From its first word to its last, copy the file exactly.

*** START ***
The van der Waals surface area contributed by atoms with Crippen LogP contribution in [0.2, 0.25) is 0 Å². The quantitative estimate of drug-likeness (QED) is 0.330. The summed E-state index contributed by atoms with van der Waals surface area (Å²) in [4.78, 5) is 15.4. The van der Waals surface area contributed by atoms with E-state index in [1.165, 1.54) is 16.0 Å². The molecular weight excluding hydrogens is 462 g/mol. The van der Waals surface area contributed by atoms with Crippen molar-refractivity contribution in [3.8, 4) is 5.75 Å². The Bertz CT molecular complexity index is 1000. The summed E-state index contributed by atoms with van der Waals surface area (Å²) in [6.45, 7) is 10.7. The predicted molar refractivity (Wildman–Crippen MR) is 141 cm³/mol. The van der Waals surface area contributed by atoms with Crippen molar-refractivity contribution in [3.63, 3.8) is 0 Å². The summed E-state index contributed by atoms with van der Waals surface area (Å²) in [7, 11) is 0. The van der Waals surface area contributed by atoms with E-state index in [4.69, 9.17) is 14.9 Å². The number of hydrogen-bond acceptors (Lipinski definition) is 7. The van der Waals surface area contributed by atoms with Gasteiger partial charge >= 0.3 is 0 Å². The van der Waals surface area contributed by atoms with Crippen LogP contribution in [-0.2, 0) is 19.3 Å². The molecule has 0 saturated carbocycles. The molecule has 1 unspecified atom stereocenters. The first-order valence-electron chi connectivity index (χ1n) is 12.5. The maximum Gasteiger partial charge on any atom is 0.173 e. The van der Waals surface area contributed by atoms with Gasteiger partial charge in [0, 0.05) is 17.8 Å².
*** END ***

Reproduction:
The van der Waals surface area contributed by atoms with Crippen LogP contribution in [0.2, 0.25) is 0 Å². The quantitative estimate of drug-likeness (QED) is 0.330. The summed E-state index contributed by atoms with van der Waals surface area (Å²) in [4.78, 5) is 15.4. The van der Waals surface area contributed by atoms with E-state index in [1.165, 1.54) is 16.0 Å². The molecular weight excluding hydrogens is 462 g/mol. The van der Waals surface area contributed by atoms with Crippen molar-refractivity contribution in [3.8, 4) is 5.75 Å². The Bertz CT molecular complexity index is 1000. The summed E-state index contributed by atoms with van der Waals surface area (Å²) in [6.45, 7) is 10.7. The predicted molar refractivity (Wildman–Crippen MR) is 141 cm³/mol. The van der Waals surface area contributed by atoms with Crippen molar-refractivity contribution in [3.63, 3.8) is 0 Å². The summed E-state index contributed by atoms with van der Waals surface area (Å²) in [7, 11) is 0. The van der Waals surface area contributed by atoms with E-state index in [4.69, 9.17) is 14.9 Å². The number of hydrogen-bond acceptors (Lipinski definition) is 7. The van der Waals surface area contributed by atoms with Gasteiger partial charge >= 0.3 is 0 Å². The van der Waals surface area contributed by atoms with Crippen LogP contribution in [-0.2, 0) is 19.3 Å². The molecule has 0 saturated carbocycles. The molecule has 1 unspecified atom stereocenters. The first-order valence-electron chi connectivity index (χ1n) is 12.5. The maximum Gasteiger partial charge on any atom is 0.173 e. The van der Waals surface area contributed by atoms with Gasteiger partial charge in [0, 0.05) is 17.8 Å².